There are two heroes in this story – the first is Fanny Solomian, a young Jewish woman from Pinsk in Poland. Before the war she studied physical education in Warsaw and after completing her studies, she taught “medical gymnastics” in a hospital. We might think of her as a physical therapist of today. She managed to evade arrest and deportation, fled to the forest, and joined a partisan brigade. This is the point where her story becomes quite unbelievable – our “medical gymnastics” teacher was the nearest thing the partisans had to a doctor, so Fanny became their chief physician and surgeon! She set up a makeshift surgery and performed numerous operations under the most primitive conditions and with only forest herbs for medications! Against all odds, her patients remained infection free and many survived under her care.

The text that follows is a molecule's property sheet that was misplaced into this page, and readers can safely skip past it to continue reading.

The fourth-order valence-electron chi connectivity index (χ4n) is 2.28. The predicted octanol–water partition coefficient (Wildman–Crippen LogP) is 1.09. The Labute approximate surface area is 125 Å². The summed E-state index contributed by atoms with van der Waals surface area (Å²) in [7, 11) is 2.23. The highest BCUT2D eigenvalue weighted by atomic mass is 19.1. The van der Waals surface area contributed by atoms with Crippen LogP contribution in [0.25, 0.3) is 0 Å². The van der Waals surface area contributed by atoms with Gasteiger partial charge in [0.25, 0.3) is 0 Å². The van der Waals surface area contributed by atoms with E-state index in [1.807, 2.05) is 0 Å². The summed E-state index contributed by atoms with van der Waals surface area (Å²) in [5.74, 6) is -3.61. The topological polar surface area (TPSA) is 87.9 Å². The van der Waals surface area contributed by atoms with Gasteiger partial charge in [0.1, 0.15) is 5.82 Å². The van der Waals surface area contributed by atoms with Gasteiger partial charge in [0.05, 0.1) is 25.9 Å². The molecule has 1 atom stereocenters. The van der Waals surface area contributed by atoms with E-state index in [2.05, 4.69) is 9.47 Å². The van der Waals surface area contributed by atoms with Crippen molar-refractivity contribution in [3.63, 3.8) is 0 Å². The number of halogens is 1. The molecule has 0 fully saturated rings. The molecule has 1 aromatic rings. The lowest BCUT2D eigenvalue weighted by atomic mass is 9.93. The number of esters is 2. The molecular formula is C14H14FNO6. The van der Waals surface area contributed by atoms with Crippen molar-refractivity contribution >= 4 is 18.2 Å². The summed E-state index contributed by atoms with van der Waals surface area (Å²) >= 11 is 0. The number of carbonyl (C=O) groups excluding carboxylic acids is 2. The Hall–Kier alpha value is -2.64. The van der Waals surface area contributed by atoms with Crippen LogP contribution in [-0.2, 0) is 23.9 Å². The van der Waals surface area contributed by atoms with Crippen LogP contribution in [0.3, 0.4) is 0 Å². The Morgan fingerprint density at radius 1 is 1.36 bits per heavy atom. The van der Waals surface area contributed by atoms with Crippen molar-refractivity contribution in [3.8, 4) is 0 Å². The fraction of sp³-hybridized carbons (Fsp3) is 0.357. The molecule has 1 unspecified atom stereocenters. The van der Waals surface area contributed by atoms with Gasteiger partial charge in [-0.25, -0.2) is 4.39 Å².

After the war, Fanny returned to Pinsk to find her family gone, her former life destroyed. And yet, there was a hero of sorts waiting for her as well.
She described meeting him this way,
“Hey, Miss Solomian, you’re still alive? None of your family made it. Just the dog. Sometimes he comes onto the porch, whining and crying, as though he were calling for you or your father.”
I went out to look for the dog, the only creature who had troubled himself to look for me anywhere. Suddenly I noticed three dogs running. The one in the middle looked familiar to me. I whistled. The dog in the middle shook his head as if in disbelief, and suddenly emitted a wailing sound. His body trembled in a way that raised my flesh. The dog leaped upon me, licked me, circled me, and launched into a savage dance of joy.
People gathered around. They cried together with me. I clutched my dog and hugged him. The people cleared a passage for me. Cleared a path so that the dog who had remained loyal could march with his Jewish mistress... my dog had not forgotten, had not betrayed, had searched until he found what he was searching for.”
(The book of Fanny’s story appears to be out of print – A Girl Facing the Gallows, 1971.)